Edward Harrison is the founder of the blog Credit Writedowns and is a finance specialist at Global Macro Advisors. Previously, Edward was a strategy and finance executive at Deutsche Bank, Bain, and Yahoo. He started his career as a diplomat and speaks German, Dutch, Swedish, Spanish and French. Edward holds an MBA from Columbia University and a BA in Economics from Dartmouth College.
When the British voted to leave the European Union last June, it was effectively a vote for sovereignty over wealth. Despite any promises by the ‘Leave’ campaign to the contrary, it was clear that Brexit would mean a hit to the UK economy. The question has always been when that hit would come and how much of a hit it would be – because that would decide if the trade-off was worth it.
I mention this because UK Chancellor Philip Hammond, who campaigned to remain in the EU, was at Mansion House today saying British people did not vote to become poorer, and that it was the government’s job to secure the best economic future it could. My view: While the second part of his statement makes sense, the first part doesn’t. Here’s why.
Outside of the EU, the UK will suffer losses due to tariff and non-tariff trade frictions – meaning an annual decline in growth relative to where it would have been. It is difficult to put a number on the loss but reasonable estimates are of a cumulative loss of more than five percent of GDP.
The ‘Leave’ position during the referendum was that the UK would pivot its trade relationships to the US, emerging markets and other countries (much as Germany has done with China and emerging markets post-sovereign debt crisis). But over a two- to five-year time horizon there will be pain.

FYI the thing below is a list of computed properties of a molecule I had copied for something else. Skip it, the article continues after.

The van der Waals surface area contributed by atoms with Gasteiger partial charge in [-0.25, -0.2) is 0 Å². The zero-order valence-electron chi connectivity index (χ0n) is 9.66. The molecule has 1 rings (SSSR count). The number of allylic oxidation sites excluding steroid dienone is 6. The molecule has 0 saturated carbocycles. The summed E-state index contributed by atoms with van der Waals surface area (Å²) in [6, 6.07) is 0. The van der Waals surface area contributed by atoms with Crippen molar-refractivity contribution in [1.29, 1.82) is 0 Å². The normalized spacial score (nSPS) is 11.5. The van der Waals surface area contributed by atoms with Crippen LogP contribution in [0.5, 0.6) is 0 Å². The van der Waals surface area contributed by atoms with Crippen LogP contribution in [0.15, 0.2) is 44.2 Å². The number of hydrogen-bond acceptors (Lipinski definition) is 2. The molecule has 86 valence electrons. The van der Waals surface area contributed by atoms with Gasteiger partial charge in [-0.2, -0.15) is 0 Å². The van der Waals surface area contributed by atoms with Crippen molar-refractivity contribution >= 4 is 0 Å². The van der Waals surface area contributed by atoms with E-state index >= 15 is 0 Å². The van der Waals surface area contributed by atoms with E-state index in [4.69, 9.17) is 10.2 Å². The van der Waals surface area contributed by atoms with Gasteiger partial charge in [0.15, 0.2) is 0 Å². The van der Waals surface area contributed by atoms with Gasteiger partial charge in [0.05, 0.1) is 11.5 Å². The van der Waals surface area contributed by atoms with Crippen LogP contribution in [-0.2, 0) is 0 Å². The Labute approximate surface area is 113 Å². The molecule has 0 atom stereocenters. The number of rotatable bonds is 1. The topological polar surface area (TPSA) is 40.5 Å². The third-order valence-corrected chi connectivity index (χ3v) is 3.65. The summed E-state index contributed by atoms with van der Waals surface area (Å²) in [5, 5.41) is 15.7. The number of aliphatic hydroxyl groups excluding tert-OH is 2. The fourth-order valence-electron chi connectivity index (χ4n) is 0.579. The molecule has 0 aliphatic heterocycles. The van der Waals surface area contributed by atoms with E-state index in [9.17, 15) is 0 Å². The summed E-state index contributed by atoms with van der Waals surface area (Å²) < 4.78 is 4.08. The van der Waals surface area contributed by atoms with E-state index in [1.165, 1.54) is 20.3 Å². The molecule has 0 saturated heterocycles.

Moreover, there’s the currency. Think of Brexit as a competitive currency devaluation that the likes of Italy and Spain never had as a part of the euro. The monetary and fiscal easing associated with this is a shot in the arm, yes. The economy will grow faster than it would without this natural adjustment. But it also means Britons are poorer. Currency depreciation means that UK assets are worth less and that UK incomes are lower relative to everyone else.
Conclusion: Brexit will have a limited economic impact on the UK because monetary and fiscal offsets would dampen the impact of trade frictions and the potential investment and consumption losses. That’s always been my view. But ‘dampen’ does not mean ‘eliminate’. A vote for Brexit was indeed a vote to become poorer.
Here’s my prediction: It’s easing. Now, it’s taken us a while to get here on the fiscal side but we have now arrived. As I wrote a year ago, just after the vote, “Brexit effectively means a weaker currency and a more dovish fiscal stance – competitive currency devaluation and stimulus, if you will. I see no other options because to not go this route would be a massive policy error that could lead to recession, forcing new elections.”
After trying their hand at austerity for nearly a year, Theresa May and Philip Hammond have indicated they now understand this logic. The BoE has always done. In fact, Mark Carney indicated today that – because of Brexit – the Bank of England’s monetary policy stance is looser than it might otherwise have been.
Outlook. Inflationary recession or oil respite. In the end though, the risk is an inflationary recession. For now, Mark Carney is resisting a rate hike. But how long will the Bank of England hold out? And how long can British consumers keep spending if real wages are falling? Two things would ease this pressure. One is some sort of fiscal support for real wages. But given the political sustainability of the UK’s deficit, that support will be limited. The second is the fall in oil prices, depressing inflation and easing the burden on wage earners.
As in the US, I see oil prices as key.
Post-script: None of this is an argument against Brexit, by the way. It is a recognition that voting to leave the EU in order to regain sovereignty over laws and migration has negative economic consequences.